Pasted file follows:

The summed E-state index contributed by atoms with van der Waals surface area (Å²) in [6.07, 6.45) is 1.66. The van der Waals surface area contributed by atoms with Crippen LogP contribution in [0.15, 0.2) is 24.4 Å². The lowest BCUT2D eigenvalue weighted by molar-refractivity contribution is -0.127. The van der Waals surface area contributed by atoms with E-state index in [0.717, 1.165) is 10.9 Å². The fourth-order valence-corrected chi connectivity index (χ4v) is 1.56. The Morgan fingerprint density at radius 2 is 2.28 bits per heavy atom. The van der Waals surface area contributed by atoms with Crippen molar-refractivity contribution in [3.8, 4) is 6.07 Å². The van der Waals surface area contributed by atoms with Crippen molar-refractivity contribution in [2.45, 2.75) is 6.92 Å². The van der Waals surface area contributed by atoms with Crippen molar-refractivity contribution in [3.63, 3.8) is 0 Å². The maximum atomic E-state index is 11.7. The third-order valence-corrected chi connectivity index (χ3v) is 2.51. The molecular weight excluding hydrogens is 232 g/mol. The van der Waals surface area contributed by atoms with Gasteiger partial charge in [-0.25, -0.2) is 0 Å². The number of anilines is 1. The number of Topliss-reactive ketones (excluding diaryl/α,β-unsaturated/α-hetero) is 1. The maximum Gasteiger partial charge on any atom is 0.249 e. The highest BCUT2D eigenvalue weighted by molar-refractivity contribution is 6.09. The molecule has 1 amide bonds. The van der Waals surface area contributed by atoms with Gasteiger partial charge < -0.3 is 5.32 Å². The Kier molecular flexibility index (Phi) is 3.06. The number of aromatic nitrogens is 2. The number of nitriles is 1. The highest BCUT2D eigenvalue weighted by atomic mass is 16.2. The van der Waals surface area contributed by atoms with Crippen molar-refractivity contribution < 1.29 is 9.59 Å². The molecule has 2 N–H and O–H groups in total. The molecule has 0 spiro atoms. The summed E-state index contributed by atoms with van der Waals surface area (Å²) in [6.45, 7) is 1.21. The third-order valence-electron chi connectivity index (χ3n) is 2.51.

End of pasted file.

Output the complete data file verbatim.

The summed E-state index contributed by atoms with van der Waals surface area (Å²) in [6.07, 6.45) is 1.66. The van der Waals surface area contributed by atoms with Crippen LogP contribution in [0.15, 0.2) is 24.4 Å². The lowest BCUT2D eigenvalue weighted by molar-refractivity contribution is -0.127. The van der Waals surface area contributed by atoms with E-state index in [0.717, 1.165) is 10.9 Å². The fourth-order valence-corrected chi connectivity index (χ4v) is 1.56. The Morgan fingerprint density at radius 2 is 2.28 bits per heavy atom. The van der Waals surface area contributed by atoms with Crippen molar-refractivity contribution in [3.8, 4) is 6.07 Å². The van der Waals surface area contributed by atoms with Crippen molar-refractivity contribution in [2.45, 2.75) is 6.92 Å². The van der Waals surface area contributed by atoms with Crippen molar-refractivity contribution in [3.63, 3.8) is 0 Å². The maximum atomic E-state index is 11.7. The third-order valence-corrected chi connectivity index (χ3v) is 2.51. The molecular weight excluding hydrogens is 232 g/mol. The van der Waals surface area contributed by atoms with Gasteiger partial charge in [-0.25, -0.2) is 0 Å². The number of anilines is 1. The number of Topliss-reactive ketones (excluding diaryl/α,β-unsaturated/α-hetero) is 1. The maximum Gasteiger partial charge on any atom is 0.249 e. The highest BCUT2D eigenvalue weighted by molar-refractivity contribution is 6.09. The molecule has 1 amide bonds. The van der Waals surface area contributed by atoms with Gasteiger partial charge < -0.3 is 5.32 Å². The Kier molecular flexibility index (Phi) is 3.06. The number of aromatic nitrogens is 2. The number of nitriles is 1. The highest BCUT2D eigenvalue weighted by atomic mass is 16.2. The van der Waals surface area contributed by atoms with Crippen molar-refractivity contribution < 1.29 is 9.59 Å². The molecule has 2 N–H and O–H groups in total. The molecule has 0 spiro atoms. The summed E-state index contributed by atoms with van der Waals surface area (Å²) in [6.45, 7) is 1.21. The third-order valence-electron chi connectivity index (χ3n) is 2.51.